By Claus Hetting, Wi-Fi NOW CEO & Chairman
The number of IoT devices in operation is expected to reach 27 billion by 2025 – and Wi-Fi is perfectly positioned to expand its leading role and deliver strong advantages in the IoT space, Wi-Fi Alliance says. There are probably more than dozen great reasons for choosing Wi-Fi 6, Wi-Fi 6E, Wi-Fi 7, or Wi-Fi HaLow as your preferred IoT connectivity standard – here just a few of the most important.
Let’s be honest: Speeds and feeds are exciting – and at Wi-Fi NOW we’re always delighted to bring you stories about massive leaps in performance and glitzy new personal gadgets. Meanwhile so much of the real world of connectivity is centred around something completely different: Connecting the myriads of things that surround us to enrich and simplify our lives. To that end Wi-Fi is perfectly positioned, says Wi-Fi Alliance’s Senior VP of Marketing, Kevin Robinson.
“It’s exciting how Wi-Fi today delivers tremendous connectivity performance to serve the latest generation of end-user devices. But what is often less talked about is the versatility built into Wi-Fi standards to serve a great variety of devices with very different speed, latency, and power requirements – even from the same access point. This is one of the big strengths of Wi-Fi and a key reason why Wi-Fi is the wireless connectivity standard of choice for IoT,” says Kevin Robinson.
According to IoT Analytics the total number of IoT devices in operation (all standards) is expected to reach more than 17 billion by the end of 2022 and around 27 billion by 2025. The number of Wi-Fi IoT devices is expected to grow at a CAGR of around 24% towards 2025, IoT Analytics reports.
One of the many strengths of Wi-Fi is its evolving portfolio of technologies and wide range of capabilities that enable a single Wi-Fi infrastructure – for example in a home or an enterprise – to support hundreds or even thousands of IoT devices at the right data rates and latencies. Meanwhile the same network of course continues to serve all the usual personal devices with their specific requirements. The degree of sophistication reached in Wi-Fi 6, Wi-Fi 6E, and future Wi-Fi 7 allows for concurrent optimisation and precise management of all Wi-Fi clients including a wide array of IoT devices.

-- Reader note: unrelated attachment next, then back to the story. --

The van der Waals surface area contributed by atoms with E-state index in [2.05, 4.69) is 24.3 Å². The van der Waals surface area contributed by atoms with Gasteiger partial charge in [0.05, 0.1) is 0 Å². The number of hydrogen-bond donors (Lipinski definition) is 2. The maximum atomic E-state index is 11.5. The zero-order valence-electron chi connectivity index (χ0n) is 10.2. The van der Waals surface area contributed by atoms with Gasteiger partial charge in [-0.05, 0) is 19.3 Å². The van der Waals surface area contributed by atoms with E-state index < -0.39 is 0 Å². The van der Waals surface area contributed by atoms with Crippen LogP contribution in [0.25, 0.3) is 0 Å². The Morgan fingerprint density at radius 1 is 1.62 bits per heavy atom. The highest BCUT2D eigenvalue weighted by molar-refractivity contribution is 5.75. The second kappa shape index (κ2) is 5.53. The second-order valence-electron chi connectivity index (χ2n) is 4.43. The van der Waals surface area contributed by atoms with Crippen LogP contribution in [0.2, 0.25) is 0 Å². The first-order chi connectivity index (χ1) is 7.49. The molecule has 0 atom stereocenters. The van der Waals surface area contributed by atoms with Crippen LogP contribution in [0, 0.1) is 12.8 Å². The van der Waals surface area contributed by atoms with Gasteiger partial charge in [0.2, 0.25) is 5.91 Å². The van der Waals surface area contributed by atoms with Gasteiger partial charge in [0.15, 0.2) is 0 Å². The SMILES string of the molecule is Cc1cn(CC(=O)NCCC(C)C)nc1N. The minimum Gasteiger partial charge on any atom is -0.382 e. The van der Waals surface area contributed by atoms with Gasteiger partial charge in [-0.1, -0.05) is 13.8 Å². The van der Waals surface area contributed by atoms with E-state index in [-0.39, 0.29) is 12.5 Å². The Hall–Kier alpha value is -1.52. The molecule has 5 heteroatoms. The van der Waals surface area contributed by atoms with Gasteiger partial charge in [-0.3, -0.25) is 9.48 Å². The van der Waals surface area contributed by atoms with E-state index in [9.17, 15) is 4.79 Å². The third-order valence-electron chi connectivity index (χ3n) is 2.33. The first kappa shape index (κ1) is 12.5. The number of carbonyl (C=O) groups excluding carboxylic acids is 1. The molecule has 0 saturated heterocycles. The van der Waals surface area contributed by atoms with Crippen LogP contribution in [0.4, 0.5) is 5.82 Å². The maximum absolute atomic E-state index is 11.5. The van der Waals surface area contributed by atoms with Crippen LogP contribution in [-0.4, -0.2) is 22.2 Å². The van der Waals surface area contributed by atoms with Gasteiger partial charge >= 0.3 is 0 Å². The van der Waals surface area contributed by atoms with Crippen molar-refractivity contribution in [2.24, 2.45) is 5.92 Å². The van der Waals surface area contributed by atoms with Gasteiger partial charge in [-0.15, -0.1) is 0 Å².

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Certification important for IoT connectivity performance, power, capacity
Add to this that existing Wi-Fi Alliance certification programs are as important for IoT devices as they are for access points, smartphones, and laptops, Kevin Robinson says.
“Our certification programs apply just as well to IoT as they do to personal devices and infrastructure and sometimes even more so. Examples include Wi-Fi CERTIFIED Data Elements™ for consistent data analytics on the network environment, WI-Fi CERTIFIED QoS Management™ for end-to-end QoS, and Wi-Fi CERTIFIED Agile Multiband™ for managing device connectivity across multiple access points and Wi-Fi bands. All of the above – and more – are relevant for optimising IoT connectivity. Wi-Fi IoT delivers an efficient and reliable smart home experience or can comply with performance, power, and capacity requirements in industrial IoT,” Kevin Robinson says.
Industrial Wi-Fi 6 and Wi-Fi 6E networks deliver reliable mobile connectivity (including roaming between APs) for example to and from robots or drones that move or fly around within a manufacturing plant or warehouse. Meanwhile Wi-Fi CERTIFIED HaLow™ delivers connectivity up to a staggering eight thousand devices from a single AP at – if need be – very low power and at more than one kilometre of range. Alternatively, Wi-Fi HaLow deliver data rates in the tens of megabits per second for example from video streaming cameras installed around the home.
Certification designed to reduce product risks
Kevin Robinson also points out that Wi-Fi devices benefit from flexible topologies other than connecting through traditional access points by using Wi-Fi CERTIFIED EasyMesh™ or Wi-Fi CERTIFIED Aware™. Add to this that highly secure WPA3™ encryption today constitutes an integral part of Wi-Fi CERTIFIED™ solutions to safeguard sensitive corporate or personal data.
Wi-Fi Alliance also highlights the importance of all IoT devices going through the certification process to ensure interoperability and vendors not skipping this business-critical step. “The truth it is difficult to know if uncertified IoT devices will work properly. The risk to vendors of course is that consumers or businesses get frustrated and send back products that don’t work well enough or perhaps don’t work at all. That’s just about the worst thing that can happen to any vendor,” Kevin Robinson says.
Don’t miss Kevin Robinson and Wi-Fi Alliance President & CEO Edgar Figueroa speaking at the Wi-Fi World Congress Europe in Stockholm this September 26-28.